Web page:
Why Become A Psychiatrist?

If you enjoy helping people and solving problems or you love to communicate and listen, in equal parts, then becoming a psychiatrist could be the career path for you, or possibly a career change if you are already involved in medicine. You will work with people of various religions and from different backgrounds and different races.

What is a psychiatrist?

It’s a medically qualified doctor who cares for patients suffering from mental illnesses such as schizophrenia, depression, eating disorders, drug and alcohol abuse, phobias, and anxieties. Psychiatrists work in several different places including hospitals, residential homes for elderly people and individuals with special needs, people’s own homes and even prisons.

What sort of person is suited to the job?

A ‘people’ person who has a real interest in how other people feel and think
Someone who enjoys investigating complex issues
A science lover
A person who is patient, bright and tactful
Someone who enjoys finding out what makes a person ‘tick’
A person who is strong enough to face somewhat difficult problems that a patient might tell you about

How can I become a Psychiatrist?

In order to become a psychiatrist you first need to become a qualified doctor, so the first course of action is to apply for a place at medical school. You will need three good A level passes, one of which must be a science subject (some medical schools insist on a chemistry). Competition is fierce so be warned. In order to be successful not only do you need good academic qualifications but you will also need to show enthusiasm coupled with great interpersonal skills, have some interest in a caring profession, and possess a wide range out outside interests.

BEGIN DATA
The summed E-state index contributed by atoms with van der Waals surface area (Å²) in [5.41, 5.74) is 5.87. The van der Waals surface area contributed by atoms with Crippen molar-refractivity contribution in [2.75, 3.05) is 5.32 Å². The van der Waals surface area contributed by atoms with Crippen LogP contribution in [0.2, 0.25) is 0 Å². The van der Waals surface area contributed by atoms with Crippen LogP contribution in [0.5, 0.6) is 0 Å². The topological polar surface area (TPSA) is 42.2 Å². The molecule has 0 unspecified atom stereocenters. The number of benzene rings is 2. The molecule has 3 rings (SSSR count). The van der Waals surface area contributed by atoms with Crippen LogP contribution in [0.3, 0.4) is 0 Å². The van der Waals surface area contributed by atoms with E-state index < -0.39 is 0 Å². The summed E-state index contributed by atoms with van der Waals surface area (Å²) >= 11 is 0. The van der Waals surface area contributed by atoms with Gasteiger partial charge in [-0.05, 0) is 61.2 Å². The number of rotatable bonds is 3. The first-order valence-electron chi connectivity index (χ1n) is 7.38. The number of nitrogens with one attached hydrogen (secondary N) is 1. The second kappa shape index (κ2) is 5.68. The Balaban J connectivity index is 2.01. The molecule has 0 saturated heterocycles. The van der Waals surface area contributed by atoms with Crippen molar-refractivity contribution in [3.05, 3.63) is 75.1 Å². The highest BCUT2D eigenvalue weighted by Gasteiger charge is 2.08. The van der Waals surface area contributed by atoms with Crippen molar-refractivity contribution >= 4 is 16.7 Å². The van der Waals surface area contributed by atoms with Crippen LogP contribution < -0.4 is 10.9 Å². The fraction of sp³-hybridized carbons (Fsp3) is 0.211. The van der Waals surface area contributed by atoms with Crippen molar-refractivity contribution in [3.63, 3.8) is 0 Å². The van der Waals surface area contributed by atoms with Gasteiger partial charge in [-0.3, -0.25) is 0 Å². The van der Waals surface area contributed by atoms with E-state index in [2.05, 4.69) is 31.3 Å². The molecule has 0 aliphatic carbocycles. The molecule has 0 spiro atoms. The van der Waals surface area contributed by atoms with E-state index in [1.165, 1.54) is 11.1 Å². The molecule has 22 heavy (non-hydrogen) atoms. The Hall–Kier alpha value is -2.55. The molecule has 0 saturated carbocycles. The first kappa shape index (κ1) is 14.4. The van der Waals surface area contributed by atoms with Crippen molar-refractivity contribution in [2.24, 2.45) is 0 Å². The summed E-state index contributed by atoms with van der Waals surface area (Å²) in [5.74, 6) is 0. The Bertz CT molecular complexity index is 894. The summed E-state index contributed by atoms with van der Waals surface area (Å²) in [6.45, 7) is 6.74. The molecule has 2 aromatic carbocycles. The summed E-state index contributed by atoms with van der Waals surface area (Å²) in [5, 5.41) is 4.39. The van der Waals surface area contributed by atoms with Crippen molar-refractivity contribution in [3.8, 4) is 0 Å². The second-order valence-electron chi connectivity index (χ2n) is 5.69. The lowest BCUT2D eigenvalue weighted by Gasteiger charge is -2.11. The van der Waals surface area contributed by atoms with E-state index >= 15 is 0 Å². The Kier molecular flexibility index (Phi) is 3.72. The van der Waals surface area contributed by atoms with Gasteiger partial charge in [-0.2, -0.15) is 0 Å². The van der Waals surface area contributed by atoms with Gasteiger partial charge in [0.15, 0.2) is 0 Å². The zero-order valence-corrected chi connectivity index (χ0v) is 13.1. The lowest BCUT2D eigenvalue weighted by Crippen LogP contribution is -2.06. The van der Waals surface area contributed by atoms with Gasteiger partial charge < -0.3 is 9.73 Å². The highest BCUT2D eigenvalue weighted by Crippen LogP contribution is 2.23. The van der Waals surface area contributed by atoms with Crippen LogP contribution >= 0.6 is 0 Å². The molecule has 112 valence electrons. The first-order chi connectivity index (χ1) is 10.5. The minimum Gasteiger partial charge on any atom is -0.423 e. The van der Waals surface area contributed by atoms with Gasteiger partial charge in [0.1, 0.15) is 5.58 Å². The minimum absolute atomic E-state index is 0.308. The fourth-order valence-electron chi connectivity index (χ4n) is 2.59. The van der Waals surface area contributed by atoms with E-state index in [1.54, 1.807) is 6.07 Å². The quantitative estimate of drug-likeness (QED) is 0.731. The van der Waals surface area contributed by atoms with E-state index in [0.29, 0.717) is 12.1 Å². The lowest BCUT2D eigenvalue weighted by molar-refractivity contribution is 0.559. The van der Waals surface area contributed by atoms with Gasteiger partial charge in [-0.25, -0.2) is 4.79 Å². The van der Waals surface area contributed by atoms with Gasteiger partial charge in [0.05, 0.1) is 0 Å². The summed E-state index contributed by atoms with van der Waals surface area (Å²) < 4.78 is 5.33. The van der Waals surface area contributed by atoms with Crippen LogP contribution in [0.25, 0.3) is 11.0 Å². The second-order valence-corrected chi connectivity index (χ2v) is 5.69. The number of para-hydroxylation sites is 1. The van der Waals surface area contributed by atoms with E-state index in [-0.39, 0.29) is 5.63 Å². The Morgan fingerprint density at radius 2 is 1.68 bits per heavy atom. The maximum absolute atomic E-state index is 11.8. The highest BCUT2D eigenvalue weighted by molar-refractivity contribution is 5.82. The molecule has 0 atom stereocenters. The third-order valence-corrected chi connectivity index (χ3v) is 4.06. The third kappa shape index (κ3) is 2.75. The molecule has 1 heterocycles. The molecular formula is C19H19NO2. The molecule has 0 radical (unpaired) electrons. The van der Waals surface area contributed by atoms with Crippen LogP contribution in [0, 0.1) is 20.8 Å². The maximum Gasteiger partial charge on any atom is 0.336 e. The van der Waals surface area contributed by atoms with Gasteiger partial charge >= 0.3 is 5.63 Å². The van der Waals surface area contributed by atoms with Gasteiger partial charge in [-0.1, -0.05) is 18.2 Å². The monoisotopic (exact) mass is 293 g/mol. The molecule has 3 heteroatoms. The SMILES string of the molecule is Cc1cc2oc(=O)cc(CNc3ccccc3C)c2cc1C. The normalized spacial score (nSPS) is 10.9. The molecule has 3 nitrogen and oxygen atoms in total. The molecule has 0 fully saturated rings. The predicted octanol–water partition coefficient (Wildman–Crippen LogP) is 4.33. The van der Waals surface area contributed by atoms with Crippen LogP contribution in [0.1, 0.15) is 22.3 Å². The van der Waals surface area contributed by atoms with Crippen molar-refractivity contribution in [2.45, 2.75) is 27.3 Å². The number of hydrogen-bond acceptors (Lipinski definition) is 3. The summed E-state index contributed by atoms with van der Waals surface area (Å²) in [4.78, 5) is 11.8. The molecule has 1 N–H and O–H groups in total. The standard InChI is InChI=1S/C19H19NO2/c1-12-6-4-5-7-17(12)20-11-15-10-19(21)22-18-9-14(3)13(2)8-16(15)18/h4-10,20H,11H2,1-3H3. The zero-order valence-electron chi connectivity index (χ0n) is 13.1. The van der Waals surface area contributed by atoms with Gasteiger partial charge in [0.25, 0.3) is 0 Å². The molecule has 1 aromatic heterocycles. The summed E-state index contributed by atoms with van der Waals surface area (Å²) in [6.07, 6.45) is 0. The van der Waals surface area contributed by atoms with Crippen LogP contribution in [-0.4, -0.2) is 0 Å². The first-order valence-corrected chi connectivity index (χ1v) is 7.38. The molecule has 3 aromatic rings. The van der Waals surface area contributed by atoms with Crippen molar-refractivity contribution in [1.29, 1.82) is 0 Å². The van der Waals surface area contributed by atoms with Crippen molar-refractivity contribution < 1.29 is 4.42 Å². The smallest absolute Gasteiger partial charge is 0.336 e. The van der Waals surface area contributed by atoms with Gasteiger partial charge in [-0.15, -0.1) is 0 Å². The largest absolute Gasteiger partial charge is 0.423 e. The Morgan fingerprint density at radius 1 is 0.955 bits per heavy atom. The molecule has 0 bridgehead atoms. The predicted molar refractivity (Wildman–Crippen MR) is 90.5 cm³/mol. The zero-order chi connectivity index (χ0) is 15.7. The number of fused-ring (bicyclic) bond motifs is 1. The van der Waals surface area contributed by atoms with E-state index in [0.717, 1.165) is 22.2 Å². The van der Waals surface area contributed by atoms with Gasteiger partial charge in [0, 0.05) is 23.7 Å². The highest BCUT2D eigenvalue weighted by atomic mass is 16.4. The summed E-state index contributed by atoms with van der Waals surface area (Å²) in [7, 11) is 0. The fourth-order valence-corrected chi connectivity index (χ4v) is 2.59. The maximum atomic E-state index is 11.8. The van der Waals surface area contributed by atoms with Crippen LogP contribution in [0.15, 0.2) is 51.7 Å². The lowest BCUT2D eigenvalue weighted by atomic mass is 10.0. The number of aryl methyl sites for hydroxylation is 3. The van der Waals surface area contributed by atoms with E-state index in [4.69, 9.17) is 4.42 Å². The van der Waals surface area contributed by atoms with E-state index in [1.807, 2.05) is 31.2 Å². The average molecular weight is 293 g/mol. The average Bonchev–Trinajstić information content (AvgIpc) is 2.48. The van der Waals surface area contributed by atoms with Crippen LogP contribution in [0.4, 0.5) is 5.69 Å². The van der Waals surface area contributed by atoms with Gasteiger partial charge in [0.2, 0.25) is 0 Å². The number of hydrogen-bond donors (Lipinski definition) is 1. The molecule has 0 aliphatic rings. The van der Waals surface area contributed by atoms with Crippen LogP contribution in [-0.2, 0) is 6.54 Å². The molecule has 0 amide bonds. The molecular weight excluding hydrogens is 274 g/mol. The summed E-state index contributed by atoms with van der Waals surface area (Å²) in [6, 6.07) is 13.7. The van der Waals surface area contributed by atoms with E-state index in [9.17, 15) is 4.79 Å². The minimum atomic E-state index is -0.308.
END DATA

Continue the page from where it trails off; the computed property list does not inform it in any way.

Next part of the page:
What happens after medical school?

The medical degree usually takes five years and gives students an insight into different specialities within medicine.
This is followed by working 2 years in a hospital as a ‘foundation programme trainee’. This extends your knowledge and skills and helps you to develop the important skills necessary to become a successful doctor. The second year of the programme involves experience of working within different specialities.
Upon completion of the foundation programme you will be able to apply for speciality training in psychiatry, which usually takes around 6 years and includes assessments throughout that time.
Having successfully completed your speciality training you will be able to apply for a post as a consultant.

Gain some work experience

Work experience is the best way to learn more about psychiatry and will improve your knowledge and understanding of the subject. In addition it will:

Help you develop the skills and qualities needed to become a psychiatrist
Give you a chance to network
Improve your understanding of the work environment and what an employee expects
Provide solid experience which you can show on application forms and interviews, plus it helps improve your chances of acceptance into higher education
Gives you an insight into how the NHS operates
Helps you to develop key skills such as communication, problem solving and team work

There are several hospitals in the UK offering work experience to students in year 10/11, sixth formers and medical students.

Why psychiatry is so special

Working in this area of expertise can really make a difference to a person’s life and give them back their self respect and happiness. Each and every day will be different and each person you meet will be unique. There’s a number of different areas of psychiatry in which you can choose to work and the job ranges right across a lifespan, so you could be working with children right through to elderly people.

How much can I expect to earn?

You can expect to earn around £24,000 basic salary during your psychiatrist specialist training. This in turn is supplemented by receiving pay for any out of hours work that you do. So in essence, the more out of hours or on call work that you do, the more money you will earn. A consultant can earn around £70,000 to £90,000 a year.

So if you want a job which will frustrate you at times but be enormously challenging, then sound career advice would be to seriously think about psychiatry.

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